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Learning Disability and Autism

Volume 735: debated on Tuesday 27 June 2023

Today I am delighted to announce the launch of the consultation on the draft Oliver McGowan code of practice (the code) on statutory learning disability and autism training. The launch of this consultation represents a significant moment in the journey towards improved care and treatment of people with a learning disability and autistic people. I welcome anyone with an interest to complete the consultation and share their views on the draft code. An easy read version of the draft code and consultation will be made available as soon as they are ready.

The purpose of the code is to ensure that service providers registered with the Care Quality Commission (CQC) have the necessary guidance to meet the new legal requirement introduced in the Health and Care Act 2022. The effect of the new requirement is that, from 1 July 2022, CQC-registered providers are required to ensure their staff receive training on learning disability and autism, appropriate to their role. To aid those who need to comply with the new training requirement the Secretary of State is obliged by the 2022 Act to issue a code of practice setting out what we consider is required in order for them to comply. Therefore, this draft code sets out the standards this training must meet to comply with the legislation and guidance on what I believe providers need to do to meet those standards.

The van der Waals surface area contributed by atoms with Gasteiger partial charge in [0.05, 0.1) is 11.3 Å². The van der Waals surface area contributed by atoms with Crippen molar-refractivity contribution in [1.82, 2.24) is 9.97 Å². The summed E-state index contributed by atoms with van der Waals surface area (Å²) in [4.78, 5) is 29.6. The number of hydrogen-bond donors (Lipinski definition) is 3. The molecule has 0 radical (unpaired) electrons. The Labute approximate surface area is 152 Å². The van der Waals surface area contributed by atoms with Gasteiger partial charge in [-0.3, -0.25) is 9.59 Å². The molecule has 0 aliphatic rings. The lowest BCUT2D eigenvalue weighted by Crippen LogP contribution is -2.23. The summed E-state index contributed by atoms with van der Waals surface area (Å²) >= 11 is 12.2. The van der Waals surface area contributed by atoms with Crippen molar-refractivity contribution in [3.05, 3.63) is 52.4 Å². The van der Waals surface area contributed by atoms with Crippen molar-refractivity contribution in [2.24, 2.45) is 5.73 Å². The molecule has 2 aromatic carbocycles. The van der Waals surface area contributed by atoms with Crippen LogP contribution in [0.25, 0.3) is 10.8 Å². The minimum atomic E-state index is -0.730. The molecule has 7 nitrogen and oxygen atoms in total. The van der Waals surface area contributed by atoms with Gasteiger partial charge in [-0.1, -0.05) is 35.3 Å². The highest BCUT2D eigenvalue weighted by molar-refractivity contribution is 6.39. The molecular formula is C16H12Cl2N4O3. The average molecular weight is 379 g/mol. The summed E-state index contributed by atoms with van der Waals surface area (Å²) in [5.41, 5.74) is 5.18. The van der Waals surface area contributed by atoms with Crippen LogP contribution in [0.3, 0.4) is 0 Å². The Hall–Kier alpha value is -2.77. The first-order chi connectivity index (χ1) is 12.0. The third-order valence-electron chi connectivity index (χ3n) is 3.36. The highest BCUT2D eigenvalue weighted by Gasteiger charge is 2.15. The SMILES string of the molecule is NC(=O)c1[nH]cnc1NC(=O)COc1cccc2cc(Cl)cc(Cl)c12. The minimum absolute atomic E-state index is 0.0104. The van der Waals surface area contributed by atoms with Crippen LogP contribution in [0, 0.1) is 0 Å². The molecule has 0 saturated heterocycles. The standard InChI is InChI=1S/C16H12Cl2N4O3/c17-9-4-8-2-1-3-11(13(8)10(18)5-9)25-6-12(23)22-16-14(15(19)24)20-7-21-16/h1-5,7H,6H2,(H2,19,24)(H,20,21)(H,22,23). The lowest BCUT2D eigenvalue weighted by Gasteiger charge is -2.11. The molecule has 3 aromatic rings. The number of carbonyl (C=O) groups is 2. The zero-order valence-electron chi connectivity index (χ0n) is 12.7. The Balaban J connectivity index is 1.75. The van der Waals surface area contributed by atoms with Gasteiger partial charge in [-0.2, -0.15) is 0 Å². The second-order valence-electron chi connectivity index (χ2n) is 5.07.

As set out in the draft code, the Oliver McGowan Mandatory Training on Learning Disability and Autism is the Government’s preferred and recommended package to support CQC-registered providers to meet the new requirement introduced by the Health and Care Act 2022. The training is named after Oliver McGowan, a young autistic teenager with a mild learning disability, who sadly died after having a severe reaction to medication given to him against his and his family’s strong wishes. Oliver’s parents, Paula and Tom McGowan, have campaigned for better training for health and care staff to improve understanding of the needs of people with a learning disability or autistic people. The training was trialled in England during 2021 with over 8,000 people and is helping to ensure that staff are equipped with the right skills to care for people with a learning disability and autistic people.

In my role as Under-Secretary of State at the Department of Health and Social Care, I have heard experiences of the poor care and treatment received by people with a learning disability and autistic people, which has highlighted the importance of introducing this legal requirement and the development and publication of the code.

I look forward to receiving responses to this consultation to help us to develop a code that supports health and care staff to provide high-quality care for people with a learning disability and autistic people which complies with the legislative requirements. Too often people with a learning disability and autistic people experience poorer health outcomes and higher mortality than the general population. We are confident that these disparities can be reduced when health and care staff are equipped with the right skills and knowledge. The draft code therefore represents a crucial step in the right direction.

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